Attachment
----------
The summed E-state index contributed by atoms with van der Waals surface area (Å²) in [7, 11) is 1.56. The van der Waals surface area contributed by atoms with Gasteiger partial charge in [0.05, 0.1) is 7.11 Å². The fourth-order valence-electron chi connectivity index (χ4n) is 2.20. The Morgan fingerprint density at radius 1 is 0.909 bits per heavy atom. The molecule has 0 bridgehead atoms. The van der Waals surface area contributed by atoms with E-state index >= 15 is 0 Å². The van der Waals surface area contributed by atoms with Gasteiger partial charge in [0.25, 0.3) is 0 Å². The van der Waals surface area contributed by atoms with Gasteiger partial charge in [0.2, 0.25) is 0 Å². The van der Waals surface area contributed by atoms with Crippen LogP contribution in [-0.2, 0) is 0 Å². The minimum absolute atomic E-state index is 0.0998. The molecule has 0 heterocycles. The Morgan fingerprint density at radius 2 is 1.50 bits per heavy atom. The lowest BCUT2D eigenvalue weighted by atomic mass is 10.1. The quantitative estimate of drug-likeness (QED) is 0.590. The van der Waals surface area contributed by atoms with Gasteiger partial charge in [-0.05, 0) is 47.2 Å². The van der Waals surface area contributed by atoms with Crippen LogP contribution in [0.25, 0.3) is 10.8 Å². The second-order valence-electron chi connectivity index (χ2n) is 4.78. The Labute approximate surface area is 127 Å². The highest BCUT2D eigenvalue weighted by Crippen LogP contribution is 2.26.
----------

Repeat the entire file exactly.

The summed E-state index contributed by atoms with van der Waals surface area (Å²) in [7, 11) is 1.56. The van der Waals surface area contributed by atoms with Gasteiger partial charge in [0.05, 0.1) is 7.11 Å². The fourth-order valence-electron chi connectivity index (χ4n) is 2.20. The Morgan fingerprint density at radius 1 is 0.909 bits per heavy atom. The molecule has 0 bridgehead atoms. The van der Waals surface area contributed by atoms with E-state index >= 15 is 0 Å². The van der Waals surface area contributed by atoms with Gasteiger partial charge in [0.25, 0.3) is 0 Å². The van der Waals surface area contributed by atoms with Gasteiger partial charge in [0.2, 0.25) is 0 Å². The van der Waals surface area contributed by atoms with Crippen LogP contribution in [-0.2, 0) is 0 Å². The minimum absolute atomic E-state index is 0.0998. The molecule has 0 heterocycles. The Morgan fingerprint density at radius 2 is 1.50 bits per heavy atom. The lowest BCUT2D eigenvalue weighted by atomic mass is 10.1. The quantitative estimate of drug-likeness (QED) is 0.590. The van der Waals surface area contributed by atoms with Gasteiger partial charge in [-0.05, 0) is 47.2 Å². The van der Waals surface area contributed by atoms with Crippen LogP contribution in [0.25, 0.3) is 10.8 Å². The second-order valence-electron chi connectivity index (χ2n) is 4.78. The Labute approximate surface area is 127 Å². The highest BCUT2D eigenvalue weighted by Crippen LogP contribution is 2.26.